Why did the Israel painted frog disappear? Because its native habitat of the Hula valley was thought in the 1950s to be nothing more than a malaria-breeding “wasteland.” In the mid-twentieth century, mankind was drunk with its powers in technology and engineering, and decided to refashion such wastelands into more productive terrain. The JNF decided to transform the Hula for agricultural use, and its drainage was trumpeted as a great national achievement.
Both Kermit and the Israel painted frog disappeared as a result of mankind deciding to become more advanced. But you have to look before your leap. The “accomplishment” of draining the Hula, like other mid-20th century ideas about “improving” the natural world, turned out to be a disaster. Stripped of natural foliage, the soil blew away. Water carrying chemical fertilizers began to pollute Lake Kinneret instead of being absorbed by the swamp. And the peat in the dried-out swamp often ignited into underground fires.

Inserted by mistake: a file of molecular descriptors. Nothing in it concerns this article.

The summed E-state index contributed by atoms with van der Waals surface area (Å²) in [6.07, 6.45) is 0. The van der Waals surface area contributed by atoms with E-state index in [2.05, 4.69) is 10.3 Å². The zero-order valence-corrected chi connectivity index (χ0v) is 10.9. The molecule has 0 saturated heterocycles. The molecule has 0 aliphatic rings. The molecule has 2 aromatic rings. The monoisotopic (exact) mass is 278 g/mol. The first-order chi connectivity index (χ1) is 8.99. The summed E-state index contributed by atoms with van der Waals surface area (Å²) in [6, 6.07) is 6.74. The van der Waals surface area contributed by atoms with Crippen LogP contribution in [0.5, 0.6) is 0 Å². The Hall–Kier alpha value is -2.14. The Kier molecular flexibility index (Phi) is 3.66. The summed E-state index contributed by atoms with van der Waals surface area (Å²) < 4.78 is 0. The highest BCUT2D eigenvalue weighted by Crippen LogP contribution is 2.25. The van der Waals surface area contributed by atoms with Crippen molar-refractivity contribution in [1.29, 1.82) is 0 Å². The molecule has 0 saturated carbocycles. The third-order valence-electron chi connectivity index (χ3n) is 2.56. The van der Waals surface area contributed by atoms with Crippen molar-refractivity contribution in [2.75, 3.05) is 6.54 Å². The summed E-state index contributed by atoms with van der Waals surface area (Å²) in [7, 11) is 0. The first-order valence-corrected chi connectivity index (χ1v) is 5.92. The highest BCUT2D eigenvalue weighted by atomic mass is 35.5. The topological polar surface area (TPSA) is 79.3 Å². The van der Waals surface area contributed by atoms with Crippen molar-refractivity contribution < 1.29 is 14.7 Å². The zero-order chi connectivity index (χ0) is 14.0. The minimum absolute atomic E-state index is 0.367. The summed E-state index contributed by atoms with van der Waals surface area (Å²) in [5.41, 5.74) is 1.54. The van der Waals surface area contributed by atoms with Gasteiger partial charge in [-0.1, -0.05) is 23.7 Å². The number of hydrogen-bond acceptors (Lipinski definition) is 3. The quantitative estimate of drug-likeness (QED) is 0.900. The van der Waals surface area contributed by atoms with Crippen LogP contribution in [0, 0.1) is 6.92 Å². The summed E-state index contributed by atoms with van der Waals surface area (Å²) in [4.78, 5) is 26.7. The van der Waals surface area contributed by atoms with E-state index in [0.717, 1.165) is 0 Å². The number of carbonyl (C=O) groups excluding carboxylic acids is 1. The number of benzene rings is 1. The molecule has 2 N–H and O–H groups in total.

Eventually, people realized that they should have more respect for God’s world. There are no “wastelands.” The natural environment has developed with exquisite balance, and while we are able and entitled to develop it further, we should do so with tremendous respect and caution. The Society for the Protection of Nature in Israel was thus formed, and the Hula was carefully re-flooded. It is now an outstanding nature reserve which serves as a stopover for millions of migrating birds each year. And maybe the Israel painted frog will now be able to make a comeback.
The return of Kermit the frog may perhaps likewise signify, and help people realize, that the more “sophisticated” forms of popular culture do not represent a positive improvement. People are starting to wonder whether advancement is always progress.
When I began teaching about the animal kingdom in Jewish thought, I was surprised and disappointed to discover people assuming that my presentations were for children. Adults had been conditioned to believe that they were too advanced for animals and zoos, which are “just for kids.” Yet when menageries were first introduced in the 19th century, they were very much seen as being for adults. Why should an adult not marvel at the wonders of the natural world? Why is it considered more sophisticated to have outgrown such things?